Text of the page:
RightNow Technologies, a SaaS (Software as a Service)-based CRM vendor, launched its February '08 release this week offering an approach to SaaS customization that is 180-degrees different from that of archrival Salesforce.com.
Targeted at consumer-facing companies that use CSRs (customer service representatives), the February release offers two major new components: A contextual workspace for CSRs that changes the makeup of a screen with the issue under discussion, and a topic monitoring technology that interprets customer comments using keywords.
The contextual approach configures the information available in drop-down menus by associating the menus with the context of a customer call.
"There's no grayed out areas in the drop-down menu," said David Vap, vice president of product at RightNow.
If the consumer call is about getting an RMA (Return Material Authorization), the CSR clicks on RMA, and the screen reconfigures itself to present only the relevant information for that business process.
The context-sensitive menus were part of a deal to license Microsoft Fluent technology.
RightNow has a number of vertical offerings or templates as starting points for a CSR screen. However, the contextual capabilities of the February '08 release will allow either a business analyst or an IT specialist to customize screens in a business rules environment, according to Vap. It is within this contextual workspace that users will find a completely different approach from Salesforce.com when it comes to customizing screens and menus. "Users don't have to write code to customize templates. It is a business rule environment," said David Vap, vice president of product. According to Vap, RightNow is offering an application platform, while Salesforce offers a development platform.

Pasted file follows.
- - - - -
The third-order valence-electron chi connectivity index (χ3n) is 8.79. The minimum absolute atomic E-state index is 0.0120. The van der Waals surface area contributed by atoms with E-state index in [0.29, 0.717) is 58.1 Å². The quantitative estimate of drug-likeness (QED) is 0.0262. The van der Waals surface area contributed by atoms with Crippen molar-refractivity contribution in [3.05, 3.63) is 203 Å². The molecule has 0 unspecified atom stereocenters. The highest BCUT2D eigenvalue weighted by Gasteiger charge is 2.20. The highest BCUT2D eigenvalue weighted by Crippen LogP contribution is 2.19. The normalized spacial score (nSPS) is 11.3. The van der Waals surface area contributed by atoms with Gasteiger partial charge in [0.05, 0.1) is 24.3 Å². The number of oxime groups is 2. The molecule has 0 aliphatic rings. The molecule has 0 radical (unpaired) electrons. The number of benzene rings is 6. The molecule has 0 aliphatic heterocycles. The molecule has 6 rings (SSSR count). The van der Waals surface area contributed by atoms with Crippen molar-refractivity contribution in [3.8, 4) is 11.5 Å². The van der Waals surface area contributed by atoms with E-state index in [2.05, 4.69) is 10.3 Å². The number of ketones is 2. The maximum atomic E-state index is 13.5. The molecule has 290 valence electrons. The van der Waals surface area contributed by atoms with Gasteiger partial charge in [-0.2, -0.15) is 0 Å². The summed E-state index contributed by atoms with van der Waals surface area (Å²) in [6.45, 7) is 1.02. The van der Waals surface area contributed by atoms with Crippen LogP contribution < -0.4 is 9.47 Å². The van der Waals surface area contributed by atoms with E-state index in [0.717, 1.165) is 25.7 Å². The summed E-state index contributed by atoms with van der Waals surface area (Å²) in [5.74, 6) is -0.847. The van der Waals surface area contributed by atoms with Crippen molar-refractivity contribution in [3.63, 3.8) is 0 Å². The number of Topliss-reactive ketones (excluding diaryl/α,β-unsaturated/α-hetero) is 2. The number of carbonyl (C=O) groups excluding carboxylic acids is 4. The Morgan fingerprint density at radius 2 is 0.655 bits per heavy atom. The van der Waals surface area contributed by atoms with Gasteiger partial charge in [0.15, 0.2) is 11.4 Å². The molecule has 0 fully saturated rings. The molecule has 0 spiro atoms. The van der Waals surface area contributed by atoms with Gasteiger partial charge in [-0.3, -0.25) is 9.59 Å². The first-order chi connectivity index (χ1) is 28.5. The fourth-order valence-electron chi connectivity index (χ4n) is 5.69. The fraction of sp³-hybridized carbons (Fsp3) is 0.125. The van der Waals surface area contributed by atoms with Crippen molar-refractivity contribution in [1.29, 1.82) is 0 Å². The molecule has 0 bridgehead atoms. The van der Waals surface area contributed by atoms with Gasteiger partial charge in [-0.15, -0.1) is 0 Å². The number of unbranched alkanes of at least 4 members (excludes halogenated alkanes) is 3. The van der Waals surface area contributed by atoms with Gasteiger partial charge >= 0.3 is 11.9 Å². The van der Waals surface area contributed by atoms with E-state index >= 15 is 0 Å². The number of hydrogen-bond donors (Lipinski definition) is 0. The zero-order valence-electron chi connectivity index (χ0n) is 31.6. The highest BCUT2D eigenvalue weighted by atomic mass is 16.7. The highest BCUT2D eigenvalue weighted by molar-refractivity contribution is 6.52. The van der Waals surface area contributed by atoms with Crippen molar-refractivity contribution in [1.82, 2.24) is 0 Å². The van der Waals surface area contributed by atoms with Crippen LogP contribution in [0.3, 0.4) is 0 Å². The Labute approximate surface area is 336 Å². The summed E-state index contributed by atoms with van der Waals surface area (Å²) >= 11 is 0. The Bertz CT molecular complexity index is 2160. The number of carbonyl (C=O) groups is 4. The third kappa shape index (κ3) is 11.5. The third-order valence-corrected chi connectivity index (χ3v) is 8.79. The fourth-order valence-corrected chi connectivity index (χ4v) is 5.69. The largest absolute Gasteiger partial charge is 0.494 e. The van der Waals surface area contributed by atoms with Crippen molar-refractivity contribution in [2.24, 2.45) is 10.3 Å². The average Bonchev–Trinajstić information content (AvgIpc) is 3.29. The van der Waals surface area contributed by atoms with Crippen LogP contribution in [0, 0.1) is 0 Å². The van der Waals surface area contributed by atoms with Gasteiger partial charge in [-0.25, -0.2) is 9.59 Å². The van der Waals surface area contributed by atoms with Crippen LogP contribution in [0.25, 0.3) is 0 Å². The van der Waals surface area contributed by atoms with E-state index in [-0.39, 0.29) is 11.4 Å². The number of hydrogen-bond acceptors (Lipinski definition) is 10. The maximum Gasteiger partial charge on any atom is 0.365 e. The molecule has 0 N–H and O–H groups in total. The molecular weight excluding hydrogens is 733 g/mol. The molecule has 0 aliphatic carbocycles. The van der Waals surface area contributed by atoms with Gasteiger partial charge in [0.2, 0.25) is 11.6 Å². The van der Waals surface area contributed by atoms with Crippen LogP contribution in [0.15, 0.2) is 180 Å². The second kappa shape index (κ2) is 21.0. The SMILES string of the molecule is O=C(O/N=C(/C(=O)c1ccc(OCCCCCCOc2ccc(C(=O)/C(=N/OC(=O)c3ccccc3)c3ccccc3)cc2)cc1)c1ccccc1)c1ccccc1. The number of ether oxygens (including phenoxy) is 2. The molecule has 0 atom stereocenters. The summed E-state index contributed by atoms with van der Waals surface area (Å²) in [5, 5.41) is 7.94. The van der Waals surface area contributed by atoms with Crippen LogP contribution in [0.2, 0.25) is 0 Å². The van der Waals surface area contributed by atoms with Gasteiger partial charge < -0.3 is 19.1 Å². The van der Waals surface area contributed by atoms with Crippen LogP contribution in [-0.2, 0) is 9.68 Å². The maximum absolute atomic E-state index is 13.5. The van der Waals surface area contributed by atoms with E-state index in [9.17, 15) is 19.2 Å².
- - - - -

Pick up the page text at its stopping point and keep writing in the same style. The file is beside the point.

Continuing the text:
"You can do more in the Salesforce offering because it is a programming language, but we offer a configuration or application platform that focuses on business rules that are appropriate just for the class of application we offer, which is CRM.
Topic monitoring is the second major upgrade in the February release.
This feature analyzes the free form text and looks for common or repeated themes using keywords and words that occur together often, such as defect and a product name.